For the Salad

  • 1 tablespoon oil
  • 400 g saddle of venison
  • 2 large carrots
  • 250 g green beans
  • 200 g broccoli florets
  • 2 spring onions
  • 1 clove of garlic
  • 10 g ginger
  • 6 tbsp lemon juice
  • 4 tbsp rapeseed oil
  • 1 tsp sesame oil
  • 1 tsp raw cane sugar
  • Salt
  • Pepper
  • 1 green chilli peppers
  • 50 g peanuts

Preheat the oven to 100 °C. Finely prepare the saddle of venison. Heat some oil in a pan and sear the meat on all sides. Season with salt and pepper, remove from the pan and place in a shallow baking dish. Place meat in the oven and cook for approx. 10 minutes until pink (approx. 57 °C internal temperature). Turn off the oven, open the oven door and leave the meat to rest for another 5-10 min. Remove the saddle of venison from the oven, cover and leave to cool.

In the meantime, peel the carrots and cut into sticks. Wash and clean the beans. Wash the broccoli. Clean the spring onions, wash and slice into rings. Cook the beans in boiling salted water for about 8 minutes. In a second pot, blanch the carrots and broccoli for about 4 minutes. Then drain everything, rinse and leave to drain.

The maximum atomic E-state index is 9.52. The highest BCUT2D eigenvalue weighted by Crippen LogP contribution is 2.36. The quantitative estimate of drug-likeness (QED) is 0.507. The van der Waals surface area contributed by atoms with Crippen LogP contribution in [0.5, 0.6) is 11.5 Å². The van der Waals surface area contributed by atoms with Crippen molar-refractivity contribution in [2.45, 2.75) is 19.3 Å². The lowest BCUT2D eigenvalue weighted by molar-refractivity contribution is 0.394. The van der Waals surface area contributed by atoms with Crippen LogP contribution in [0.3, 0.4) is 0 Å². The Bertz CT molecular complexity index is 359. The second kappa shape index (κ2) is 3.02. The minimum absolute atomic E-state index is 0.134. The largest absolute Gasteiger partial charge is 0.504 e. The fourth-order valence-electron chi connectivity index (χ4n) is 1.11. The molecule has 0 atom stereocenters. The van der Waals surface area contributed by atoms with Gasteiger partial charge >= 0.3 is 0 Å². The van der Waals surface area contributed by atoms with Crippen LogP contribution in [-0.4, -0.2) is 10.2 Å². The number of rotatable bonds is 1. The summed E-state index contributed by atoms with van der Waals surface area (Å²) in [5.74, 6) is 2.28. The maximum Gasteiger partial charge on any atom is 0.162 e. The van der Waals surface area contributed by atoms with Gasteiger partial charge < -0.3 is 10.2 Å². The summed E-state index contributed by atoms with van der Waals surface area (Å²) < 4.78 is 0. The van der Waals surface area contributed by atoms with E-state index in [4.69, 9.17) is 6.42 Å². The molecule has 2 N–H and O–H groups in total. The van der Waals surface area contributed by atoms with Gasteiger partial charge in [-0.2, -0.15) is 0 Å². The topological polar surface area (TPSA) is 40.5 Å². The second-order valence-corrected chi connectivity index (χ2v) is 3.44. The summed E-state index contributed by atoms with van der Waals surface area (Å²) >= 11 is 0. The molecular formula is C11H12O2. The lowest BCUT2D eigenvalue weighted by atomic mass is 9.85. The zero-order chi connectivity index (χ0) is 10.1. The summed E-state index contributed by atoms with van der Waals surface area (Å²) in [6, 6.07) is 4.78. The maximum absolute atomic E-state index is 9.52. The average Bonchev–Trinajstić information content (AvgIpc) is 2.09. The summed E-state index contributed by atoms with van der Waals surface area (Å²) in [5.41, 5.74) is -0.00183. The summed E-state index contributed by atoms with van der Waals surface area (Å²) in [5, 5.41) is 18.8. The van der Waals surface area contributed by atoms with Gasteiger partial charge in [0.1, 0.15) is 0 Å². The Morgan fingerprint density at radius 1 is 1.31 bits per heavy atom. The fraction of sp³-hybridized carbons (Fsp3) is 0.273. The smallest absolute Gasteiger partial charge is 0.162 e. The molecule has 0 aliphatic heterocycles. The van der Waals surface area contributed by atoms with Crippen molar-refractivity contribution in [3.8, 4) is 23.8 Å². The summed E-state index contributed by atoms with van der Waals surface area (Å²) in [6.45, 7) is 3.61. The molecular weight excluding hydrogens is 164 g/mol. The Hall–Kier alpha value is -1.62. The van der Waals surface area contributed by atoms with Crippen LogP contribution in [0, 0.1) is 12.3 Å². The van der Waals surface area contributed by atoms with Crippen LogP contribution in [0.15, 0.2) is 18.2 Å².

Briefly roast the peanuts in a pan without oil. Peel the garlic and ginger and chop them finely. For the dressing, mix together the lemon juice, rapeseed oil, sesame oil, sugar, garlic, ginger, salt and pepper. Mix the vegetables with half of the dressing.

Wash and clean the peppers and cut into thin rings. Cut the saddle of venison across the grain into thin slices and mix loosely with the vegetables. Drizzle the salad with the remaining dressing and sprinkle with peanuts and chilli peppers.



Ilka Dorn

Ilka Dorn lives with her family on an old farm on the Lower Rhine area and has been the owner of an advertising agency for more than 20 years. In her free time, the mother of two sons loves to cook for her family, friends and guests, with a particular fondness for preparing the venison of game hunted in her local hunting grounds. She discovered her passion for hunting more than 30 years ago. Her knowledge of wild herbs, mushrooms and all the other treasures of nature was taught by her grandmother and her mother at an early age.

For Ilka Dorn, hunting is both a privilege and a craft, which she carries out with great respect for nature and for the game. For her, hunting today represents the fairest and most justifiable way to obtain meat as food. When she is out hunting she relies on high-quality optics from Leica – whether hunting by day or night.


Products in use

Leica Geovid R 8×56

Leica Magnus 1.8-12×50 i

Leica Calonox View


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